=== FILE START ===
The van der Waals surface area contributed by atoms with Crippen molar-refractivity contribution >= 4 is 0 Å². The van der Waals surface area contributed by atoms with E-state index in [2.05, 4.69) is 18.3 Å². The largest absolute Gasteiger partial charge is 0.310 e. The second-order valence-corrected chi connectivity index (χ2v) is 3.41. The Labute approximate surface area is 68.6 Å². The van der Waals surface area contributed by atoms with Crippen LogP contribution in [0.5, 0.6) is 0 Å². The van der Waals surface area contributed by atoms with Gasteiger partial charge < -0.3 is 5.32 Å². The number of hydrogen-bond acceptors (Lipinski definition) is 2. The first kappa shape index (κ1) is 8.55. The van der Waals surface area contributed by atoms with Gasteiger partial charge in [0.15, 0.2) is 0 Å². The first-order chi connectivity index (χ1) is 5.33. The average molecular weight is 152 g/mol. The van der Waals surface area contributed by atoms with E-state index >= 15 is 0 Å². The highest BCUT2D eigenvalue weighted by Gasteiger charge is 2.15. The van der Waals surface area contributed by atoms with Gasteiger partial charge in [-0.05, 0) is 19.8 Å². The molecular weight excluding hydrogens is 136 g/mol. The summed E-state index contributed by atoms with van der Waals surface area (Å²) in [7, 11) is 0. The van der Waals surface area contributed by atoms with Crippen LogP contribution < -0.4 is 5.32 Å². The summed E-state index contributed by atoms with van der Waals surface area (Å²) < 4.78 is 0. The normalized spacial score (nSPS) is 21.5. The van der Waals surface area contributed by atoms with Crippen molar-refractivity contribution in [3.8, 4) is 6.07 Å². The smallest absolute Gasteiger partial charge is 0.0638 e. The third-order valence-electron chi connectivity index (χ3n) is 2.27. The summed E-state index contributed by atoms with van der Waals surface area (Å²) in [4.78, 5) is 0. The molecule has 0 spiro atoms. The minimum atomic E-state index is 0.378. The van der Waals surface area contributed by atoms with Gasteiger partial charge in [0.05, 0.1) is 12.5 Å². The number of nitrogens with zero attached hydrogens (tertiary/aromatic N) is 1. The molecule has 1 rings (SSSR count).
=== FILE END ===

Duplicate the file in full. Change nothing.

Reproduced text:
The van der Waals surface area contributed by atoms with Crippen molar-refractivity contribution >= 4 is 0 Å². The van der Waals surface area contributed by atoms with E-state index in [2.05, 4.69) is 18.3 Å². The largest absolute Gasteiger partial charge is 0.310 e. The second-order valence-corrected chi connectivity index (χ2v) is 3.41. The Labute approximate surface area is 68.6 Å². The van der Waals surface area contributed by atoms with Crippen LogP contribution in [0.5, 0.6) is 0 Å². The van der Waals surface area contributed by atoms with Gasteiger partial charge < -0.3 is 5.32 Å². The number of hydrogen-bond acceptors (Lipinski definition) is 2. The first kappa shape index (κ1) is 8.55. The van der Waals surface area contributed by atoms with Gasteiger partial charge in [0.15, 0.2) is 0 Å². The first-order chi connectivity index (χ1) is 5.33. The average molecular weight is 152 g/mol. The van der Waals surface area contributed by atoms with E-state index >= 15 is 0 Å². The highest BCUT2D eigenvalue weighted by Gasteiger charge is 2.15. The van der Waals surface area contributed by atoms with Gasteiger partial charge in [-0.05, 0) is 19.8 Å². The molecular weight excluding hydrogens is 136 g/mol. The summed E-state index contributed by atoms with van der Waals surface area (Å²) in [7, 11) is 0. The van der Waals surface area contributed by atoms with Crippen LogP contribution < -0.4 is 5.32 Å². The summed E-state index contributed by atoms with van der Waals surface area (Å²) < 4.78 is 0. The normalized spacial score (nSPS) is 21.5. The van der Waals surface area contributed by atoms with Crippen molar-refractivity contribution in [3.8, 4) is 6.07 Å². The smallest absolute Gasteiger partial charge is 0.0638 e. The third-order valence-electron chi connectivity index (χ3n) is 2.27. The summed E-state index contributed by atoms with van der Waals surface area (Å²) in [4.78, 5) is 0. The molecule has 0 spiro atoms. The minimum atomic E-state index is 0.378. The van der Waals surface area contributed by atoms with Gasteiger partial charge in [0.05, 0.1) is 12.5 Å². The number of nitrogens with zero attached hydrogens (tertiary/aromatic N) is 1. The molecule has 1 rings (SSSR count).